In Charged with the Glory of God, Caroline Batchelder provides a synchronic, theological, and canonical reading of the four Servant Songs in Isaiah, presenting how they relate to one another and message of the prophetic book.
A coherent message results when one reads Isaiah as a compositional unity and in conversation with the Old Testament. Isaiah’s polemic against idolatry reveals rebellious Israel to be false imagers of God. In contrast, Isaiah’s mysterious servant is an ideal embodiment of Yahweh’s image and likeness. Thus, the servant is a paradigm for those who wish to recapture and realize God’s good creation purposes for all humanity. The servant poems not only summon readers to reorient themselves towards God and his creation but also present a map and means for doing so.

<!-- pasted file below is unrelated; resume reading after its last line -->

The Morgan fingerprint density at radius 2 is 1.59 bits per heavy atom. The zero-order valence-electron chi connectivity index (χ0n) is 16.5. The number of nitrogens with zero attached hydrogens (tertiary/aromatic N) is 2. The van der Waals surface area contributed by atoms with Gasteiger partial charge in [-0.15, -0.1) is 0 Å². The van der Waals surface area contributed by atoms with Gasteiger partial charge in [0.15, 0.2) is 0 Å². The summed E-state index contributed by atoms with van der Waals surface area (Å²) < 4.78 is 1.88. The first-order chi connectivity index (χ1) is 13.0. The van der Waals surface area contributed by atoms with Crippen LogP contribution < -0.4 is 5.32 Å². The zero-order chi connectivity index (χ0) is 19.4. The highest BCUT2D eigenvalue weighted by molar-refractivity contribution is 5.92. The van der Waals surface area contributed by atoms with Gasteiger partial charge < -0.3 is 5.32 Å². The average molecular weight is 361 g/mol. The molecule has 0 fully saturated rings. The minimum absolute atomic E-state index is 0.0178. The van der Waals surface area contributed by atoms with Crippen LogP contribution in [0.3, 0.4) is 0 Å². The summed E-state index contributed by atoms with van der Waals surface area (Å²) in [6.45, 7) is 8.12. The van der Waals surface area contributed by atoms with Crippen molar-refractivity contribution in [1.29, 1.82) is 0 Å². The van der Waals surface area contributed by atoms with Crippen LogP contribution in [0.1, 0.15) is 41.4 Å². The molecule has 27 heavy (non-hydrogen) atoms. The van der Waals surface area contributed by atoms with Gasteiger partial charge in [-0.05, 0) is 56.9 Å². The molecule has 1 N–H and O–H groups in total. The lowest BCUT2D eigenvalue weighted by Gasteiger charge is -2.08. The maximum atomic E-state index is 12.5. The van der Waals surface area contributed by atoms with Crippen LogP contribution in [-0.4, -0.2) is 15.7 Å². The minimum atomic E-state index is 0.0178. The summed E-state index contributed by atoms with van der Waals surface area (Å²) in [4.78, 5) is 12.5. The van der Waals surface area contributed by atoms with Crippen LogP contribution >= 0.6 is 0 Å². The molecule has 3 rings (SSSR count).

In this study, Batchelder offers fresh insights from Isaiah for understanding God’s true image and its idolatrous counterfeits.
Studies in Scripture and Biblical Theology is a peer-reviewed series of contemporary monographs exploring key topics and issues in biblical studies and biblical theology from an evangelical perspective.
Learn more about the other titles in this series.
Caroline Batchelder (ThD, Australian College of Theology) is Lecturer in Old Testament at Alphacrucis College.